inclusive and sustainable
Goal 1. End poverty in all its forms everywhere
- Connecting poor farmers to markets – e.g. developing new business models for 10 million poor dairy farmers in East Africa
- Doubling the productivity of poor smallholders’ livestock through better feeding, veterinary care and breeding.
Goal 8. Promote inclusive and sustainable economic growth,
employment and decent work for all
- Developing national ‘Livestock Master Plans’ to support effective investment planning to optimize livestock’s contribution to economic growth
- Developing a new vaccine for East Coast fever, which costs African cattle producers $300M per year in cattle deaths and lost production
Goal 5. Achieve gender equality and empower all women and girls
- Applying gender-transformative approaches that give women in livestock raising, processing and trading greater access to, and control over, livestock resources
- Developing labour-saving technologies for livestock feeding
Goal 10. Reduce inequality within and among countries
- Insuring never-before-insured pastoralists against catastrophic drought and loss of livestock in remote drylands of the Horn of Africa
- Developing options to reduce barriers to safe and sustainable domestic and regional trade in livestock products
food security and
safe and healthy balanced diets,
including animal-sourced foods
Goal 2. End hunger, achieve food security and improved nutrition
and promote sustainable agriculture
- Doubling the supply of animal-sourced foods through better feeding, breeding and health
- Reducing antimicrobial resistance through judicious use of antimicrobial drugs in livestock
Goal 3. Ensure healthy lives and promote well-being for all at all ages
- Reducing the burden of zoonotic diseases through better animal health and promotion of ‘one health’ approaches that integrate veterinary, medical and environmental understanding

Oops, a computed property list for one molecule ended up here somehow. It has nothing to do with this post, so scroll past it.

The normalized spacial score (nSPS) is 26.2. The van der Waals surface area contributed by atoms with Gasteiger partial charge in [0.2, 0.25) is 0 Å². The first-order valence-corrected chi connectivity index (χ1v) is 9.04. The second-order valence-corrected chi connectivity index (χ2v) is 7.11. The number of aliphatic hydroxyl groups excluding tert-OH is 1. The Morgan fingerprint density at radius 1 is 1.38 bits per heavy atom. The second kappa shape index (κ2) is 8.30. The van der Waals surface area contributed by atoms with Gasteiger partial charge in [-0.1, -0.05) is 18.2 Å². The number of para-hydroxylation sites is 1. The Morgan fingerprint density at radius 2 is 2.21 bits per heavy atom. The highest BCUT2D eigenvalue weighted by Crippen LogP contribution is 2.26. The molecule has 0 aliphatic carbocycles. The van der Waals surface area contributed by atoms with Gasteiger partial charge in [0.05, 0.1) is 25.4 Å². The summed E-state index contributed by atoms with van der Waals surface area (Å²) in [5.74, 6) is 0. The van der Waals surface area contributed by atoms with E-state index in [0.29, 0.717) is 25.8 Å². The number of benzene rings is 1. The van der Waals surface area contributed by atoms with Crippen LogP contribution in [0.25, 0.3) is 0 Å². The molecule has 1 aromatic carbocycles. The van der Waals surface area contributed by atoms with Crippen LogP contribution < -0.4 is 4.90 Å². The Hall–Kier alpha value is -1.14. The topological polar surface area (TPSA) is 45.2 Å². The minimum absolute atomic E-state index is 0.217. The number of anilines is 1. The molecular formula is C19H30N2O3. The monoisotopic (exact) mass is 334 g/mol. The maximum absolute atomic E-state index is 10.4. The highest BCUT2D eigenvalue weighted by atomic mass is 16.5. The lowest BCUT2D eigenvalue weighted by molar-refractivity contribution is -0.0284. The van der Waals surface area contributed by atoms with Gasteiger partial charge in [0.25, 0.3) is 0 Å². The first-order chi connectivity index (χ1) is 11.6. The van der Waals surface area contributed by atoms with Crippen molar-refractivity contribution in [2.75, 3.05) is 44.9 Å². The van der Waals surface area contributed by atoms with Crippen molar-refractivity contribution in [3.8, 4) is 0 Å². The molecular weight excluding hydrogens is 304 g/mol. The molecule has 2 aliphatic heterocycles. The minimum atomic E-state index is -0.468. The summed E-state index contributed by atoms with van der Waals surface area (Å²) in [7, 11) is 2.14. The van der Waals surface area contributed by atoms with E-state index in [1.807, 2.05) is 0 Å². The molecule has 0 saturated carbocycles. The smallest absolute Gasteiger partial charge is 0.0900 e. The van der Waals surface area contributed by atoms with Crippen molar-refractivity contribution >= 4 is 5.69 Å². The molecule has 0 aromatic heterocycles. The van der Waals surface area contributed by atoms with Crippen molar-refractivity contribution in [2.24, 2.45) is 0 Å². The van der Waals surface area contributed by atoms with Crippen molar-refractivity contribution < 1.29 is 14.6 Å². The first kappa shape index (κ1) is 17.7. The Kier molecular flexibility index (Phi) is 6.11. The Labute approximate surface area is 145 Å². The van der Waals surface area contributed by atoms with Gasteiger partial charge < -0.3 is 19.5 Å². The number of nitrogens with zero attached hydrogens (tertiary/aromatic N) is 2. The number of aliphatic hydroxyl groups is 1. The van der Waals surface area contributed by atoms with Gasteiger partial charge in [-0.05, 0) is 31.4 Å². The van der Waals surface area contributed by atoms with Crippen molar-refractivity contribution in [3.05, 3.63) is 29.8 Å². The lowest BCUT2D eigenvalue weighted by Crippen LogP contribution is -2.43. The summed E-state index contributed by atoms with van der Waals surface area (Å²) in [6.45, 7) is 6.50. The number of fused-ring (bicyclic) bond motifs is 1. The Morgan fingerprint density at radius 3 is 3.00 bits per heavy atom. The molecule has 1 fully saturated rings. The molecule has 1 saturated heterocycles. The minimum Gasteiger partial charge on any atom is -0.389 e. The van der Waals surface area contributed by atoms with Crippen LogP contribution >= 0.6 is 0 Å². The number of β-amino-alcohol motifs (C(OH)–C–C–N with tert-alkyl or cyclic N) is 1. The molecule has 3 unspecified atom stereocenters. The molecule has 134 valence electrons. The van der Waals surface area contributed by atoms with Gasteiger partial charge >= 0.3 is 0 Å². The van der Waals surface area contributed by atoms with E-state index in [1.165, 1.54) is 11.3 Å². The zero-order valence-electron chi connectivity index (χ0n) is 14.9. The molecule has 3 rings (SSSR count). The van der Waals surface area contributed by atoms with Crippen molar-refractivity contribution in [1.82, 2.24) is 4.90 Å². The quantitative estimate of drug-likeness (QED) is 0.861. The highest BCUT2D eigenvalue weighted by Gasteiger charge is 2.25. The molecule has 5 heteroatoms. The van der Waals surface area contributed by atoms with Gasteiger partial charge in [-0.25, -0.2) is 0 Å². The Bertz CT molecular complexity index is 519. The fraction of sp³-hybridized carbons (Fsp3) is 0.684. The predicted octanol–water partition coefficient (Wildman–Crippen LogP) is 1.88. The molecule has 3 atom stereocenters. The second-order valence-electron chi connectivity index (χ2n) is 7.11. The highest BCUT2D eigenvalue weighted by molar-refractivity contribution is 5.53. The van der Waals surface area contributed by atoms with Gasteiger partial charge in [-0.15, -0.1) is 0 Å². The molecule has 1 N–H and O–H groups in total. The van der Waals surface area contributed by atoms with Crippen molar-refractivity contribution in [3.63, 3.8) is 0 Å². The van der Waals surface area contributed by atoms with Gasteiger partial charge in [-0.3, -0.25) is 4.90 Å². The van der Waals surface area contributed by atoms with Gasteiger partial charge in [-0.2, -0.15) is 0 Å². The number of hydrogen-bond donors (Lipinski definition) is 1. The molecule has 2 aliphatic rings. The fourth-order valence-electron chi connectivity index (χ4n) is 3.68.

- Improving food safety in informal markets (where most animal-sourced foods are traded in developing countries); 6.5 million consumers in Kenya and Assam, India, are already benefiting from safer milk
Goal 6. Ensure access to water and sanitation for all
- Making more efficient use of water resources by improving forage varieties and livestock feeding regimes
Goal 13. Take urgent action to combat climate change and its impacts
- Improving grazing practices on rangelands, which have potential to sequester 8.6 million tonnes of carbon per year
- Measuring (for the first time) and significantly reducing greenhouse gas emissions from small-scale livestock systems in developing regions
Goal 15. Sustainably manage forests, combat desertification,
halt and reverse land degradation, stem biodiversity losses
- Reducing and reversing land degradation through better rangeland management
See also this slide presentation by ILRI Assistant Director General Shirley Tarawali: The role of livestock in achieving the SDGs, Nov 2015.
Editor’s note of 1 Mar 2016:
An incorrect figure was reported in this article and has now been corrected (above and below).
Reblogged this on Sril AgroVet Ltd.
Excellent, how to incorporate livestock producers into the SDGs.
animal science for sustainable production is very important as there is a growing demand for livestock prods in developing countries, so research on how to reduce animal diseases and proper feeding and animal welfare will definitely increase production . as BSC .ANIMAL PRODUCTION graduate have a lot of interest in this.